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Wenner Media, Inc.

 


Address:
1290 Avenue of the Americas, 2nd Floor
New York, New York 10104
U.S.A.

Telephone: (212) 484-1616
Fax: (212) 484-1713
http://www.usmagazine.com/html/wenner.html

Statistics:
Private Company
Incorporated: 1967 as Straight Arrow Publishers, Inc.
Employees: 350
Sales: $253.5 million (1998)
NAIC: 511120 Periodical Publishers


Key Dates:


1967: Jann Wenner founds Straight Arrow Publishers, Inc. and starts Rolling Stone magazine.
1971: Straight Arrow Books division is formed to publish Lennon Remembers.
1977: Straight Arrow moves to New York City.
1985: Company purchases 25 percent of US magazine; Rolling Stone-inspired film Perfect is released.
1989: Remaining 75 percent of US is acquired.
1991: Men's Journal is founded.
1993: Family Life is introduced; company's name changes to Wenner Media, Inc.
1995: Wenner's personal life makes gossip columns; Family Life magazine is divested.
1996: Rolling Stone launches web site.
1998: Alliance with JAMTV to add features to web site is announced.


Company History:

Wenner Media, Inc. is the owner of Rolling Stone, US, and Men's Journal magazines. The company was founded in 1967 as Straight Arrow Publishers, Inc. by Jann Wenner and a small group of investors. The San Francisco-based company's initial publication was Rolling Stone magazine, which became known as the voice of the late 1960s 'Woodstock' generation. Straight Arrow formed a book division in 1971 and purchased or founded a number of other magazines over the years, though these efforts have not been as successful as Rolling Stone. Since the company's move to New York City in 1977, Rolling Stone has become more glossy, more celebrity-driven, and more profitable, and has successfully focused its energies on wooing younger generations of readers. The company has also produced radio and television programs, in addition to its publishing activities.

1960s Origins

Jann S. Wenner was born (as Jan) in 1946 in New York City. While he was still an infant, his family moved to the San Francisco Bay area, where his father started a baby food manufacturing company. Over the next few years, as Wenner Baby Formulas, Inc. grew into a profitable business, Wenner's parents divorced when he was in his early teens, and he spent most of his high school years at a boarding school near Los Angeles. He had begun writing articles for the school paper, and he continued to pursue this interest when he entered college at Berkeley in 1963. By the middle of his sophomore year he was writing a music column there under the pen name Mr. Jones, which was taken from a Bob Dylan song.

The San Francisco Bay area, home to many of the founders of the 1950s Beat movement, had spawned a new generation of young nonconformists by the mid-1960s, the hippies. At one of the first hippie dance concerts, in October 1965, Jann Wenner met San Francisco Chronicle music critic Ralph J. Gleason. The two became friends, and after Wenner had unsuccessfully tried to get a writing job outside of San Francisco, Gleason offered to recommend him for a position at the newly formed Sunday Ramparts magazine. When the spinoff of the left-leaning Ramparts folded after a few months, the ambitious 21-year-old decided to start his own magazine.

Borrowing $7,500 from a group of investors that consisted of family and friends (issuing one share of stock per dollar invested), Wenner founded Straight Arrow Publishers, Inc. to produce a new biweekly music magazine that would be called Rolling Stone. Gleason gave the magazine its name, which was taken from the title of a classic blues song (which had also inspired a group of British musicians, as well as Bob Dylan). The new publication relied heavily on volunteer labor, as well as donated furniture and rent-free office space in the loft above its printing company. A distinctive logo was designed by legendary psychedelic poster artist Rick Griffin.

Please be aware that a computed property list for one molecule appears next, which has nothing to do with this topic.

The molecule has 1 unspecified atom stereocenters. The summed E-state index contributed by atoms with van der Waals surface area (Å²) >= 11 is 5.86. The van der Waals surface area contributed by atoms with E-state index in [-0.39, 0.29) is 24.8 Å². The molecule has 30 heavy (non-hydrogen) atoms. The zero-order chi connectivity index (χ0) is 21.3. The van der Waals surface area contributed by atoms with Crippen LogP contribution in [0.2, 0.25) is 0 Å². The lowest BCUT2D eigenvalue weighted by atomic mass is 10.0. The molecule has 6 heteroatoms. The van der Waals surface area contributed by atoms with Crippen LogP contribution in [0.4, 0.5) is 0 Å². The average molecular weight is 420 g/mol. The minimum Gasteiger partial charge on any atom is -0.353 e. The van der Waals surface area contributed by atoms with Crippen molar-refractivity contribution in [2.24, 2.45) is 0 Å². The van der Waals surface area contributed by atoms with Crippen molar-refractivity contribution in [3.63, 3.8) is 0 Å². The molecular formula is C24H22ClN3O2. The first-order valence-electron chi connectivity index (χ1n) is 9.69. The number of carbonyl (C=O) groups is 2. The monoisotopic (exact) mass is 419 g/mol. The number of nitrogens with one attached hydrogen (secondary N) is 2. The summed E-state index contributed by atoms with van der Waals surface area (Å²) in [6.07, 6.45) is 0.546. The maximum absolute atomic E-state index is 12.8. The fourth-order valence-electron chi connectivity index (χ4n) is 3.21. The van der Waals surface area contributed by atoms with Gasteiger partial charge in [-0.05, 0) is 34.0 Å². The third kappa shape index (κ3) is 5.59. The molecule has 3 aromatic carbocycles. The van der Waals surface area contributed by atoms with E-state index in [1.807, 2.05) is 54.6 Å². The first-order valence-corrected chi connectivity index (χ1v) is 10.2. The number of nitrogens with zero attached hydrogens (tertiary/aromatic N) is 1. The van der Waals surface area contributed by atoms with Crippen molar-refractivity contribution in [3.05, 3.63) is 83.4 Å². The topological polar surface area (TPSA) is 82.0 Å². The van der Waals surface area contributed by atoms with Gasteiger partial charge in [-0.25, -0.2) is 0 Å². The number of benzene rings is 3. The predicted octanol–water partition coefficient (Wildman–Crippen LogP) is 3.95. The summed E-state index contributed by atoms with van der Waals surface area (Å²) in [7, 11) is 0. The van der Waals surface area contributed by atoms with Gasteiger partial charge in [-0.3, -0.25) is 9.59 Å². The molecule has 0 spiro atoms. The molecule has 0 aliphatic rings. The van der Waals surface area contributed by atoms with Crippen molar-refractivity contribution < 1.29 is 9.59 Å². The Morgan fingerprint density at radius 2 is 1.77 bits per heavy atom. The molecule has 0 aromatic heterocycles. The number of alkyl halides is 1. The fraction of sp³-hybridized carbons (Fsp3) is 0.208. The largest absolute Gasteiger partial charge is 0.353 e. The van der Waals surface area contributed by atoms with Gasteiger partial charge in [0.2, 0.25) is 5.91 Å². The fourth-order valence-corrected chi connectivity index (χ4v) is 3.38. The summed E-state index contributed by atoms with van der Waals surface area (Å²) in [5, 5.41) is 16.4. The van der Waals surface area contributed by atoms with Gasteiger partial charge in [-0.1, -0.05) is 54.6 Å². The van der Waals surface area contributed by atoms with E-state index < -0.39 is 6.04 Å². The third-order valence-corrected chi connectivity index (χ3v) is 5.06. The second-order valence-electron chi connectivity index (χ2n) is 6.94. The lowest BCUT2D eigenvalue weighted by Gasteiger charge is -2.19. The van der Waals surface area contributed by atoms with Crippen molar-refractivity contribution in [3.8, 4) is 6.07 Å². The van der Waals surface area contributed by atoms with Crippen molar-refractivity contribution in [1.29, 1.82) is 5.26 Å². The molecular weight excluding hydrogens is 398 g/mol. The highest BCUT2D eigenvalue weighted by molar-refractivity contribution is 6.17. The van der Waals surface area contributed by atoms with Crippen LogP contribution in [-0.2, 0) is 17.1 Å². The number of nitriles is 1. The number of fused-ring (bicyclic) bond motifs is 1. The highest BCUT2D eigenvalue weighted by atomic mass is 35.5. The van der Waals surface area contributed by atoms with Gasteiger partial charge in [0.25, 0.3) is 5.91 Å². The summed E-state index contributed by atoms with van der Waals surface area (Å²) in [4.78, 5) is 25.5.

The first issue of Rolling Stone rolled off the presses in October 1967, with Beatle John Lennon on the cover. Sales of the early issues were modest, and there was much competition for the attention of the masses of young people who had come to San Francisco during the 'Summer of Love' that year. Rolling Stone offered something different from other hippie publications, however, with reporting on music being its primary purpose. The writing was also more journalistic and the design cleaner, thanks to Wenner's sanctioned borrowing of the style and paste-up sheets of Sunday Ramparts. During its first year, the publication grew in professionalism and reputation. Wenner scored a major coup in October 1968 when he published photos of Beatle Lennon and his wife Yoko Ono in the nude (taken from the cover of their controversial Two Virgins record album), and sold out several printings of the issue. Rolling Stone was losing money, however, and more funding was needed to keep the magazine afloat.

Seeking More Investors; Starting New Magazines

In the fall of 1968 Wenner located several new investors who quickly infused $40,000 into Straight Arrow. In early 1969, with additional funding from rocker Mick Jagger, the company began to publish British Rolling Stone, but sales did not meet expectations and it was soon folded. In May Wenner purchased an entertainment magazine, New York Scenes, for ten percent of Straight Arrow's stock. This was another misfire, and publication was suspended after a number of months in the red. In 1970, at the same time that the company was moving to new offices, still another new magazine, Earth Times, was started. The environmentalism-themed publication was also unsuccessful, and was abandoned after four issues.

Rolling Stone, however, was booming, and Wenner snagged another major John Lennon scoop by publishing his first interview on the Beatles' breakup, which offered caustic criticism of his former bandmates. The two-part interview sold through several printings and provided the impetus to launch Straight Arrow Books the following year, when the interview was published as Lennon Remembers (though against the musician's wishes). Despite this success, and the magazine's increasing acclaim, fiscal 1970 saw the company $250,000 in the red, and Wenner again sought outside financing. He found Max Palevsky, a wealthy ex-computer engineer, who put up $200,000 in a deal which would give him increasing quantities of stock each year the company continued to lose money.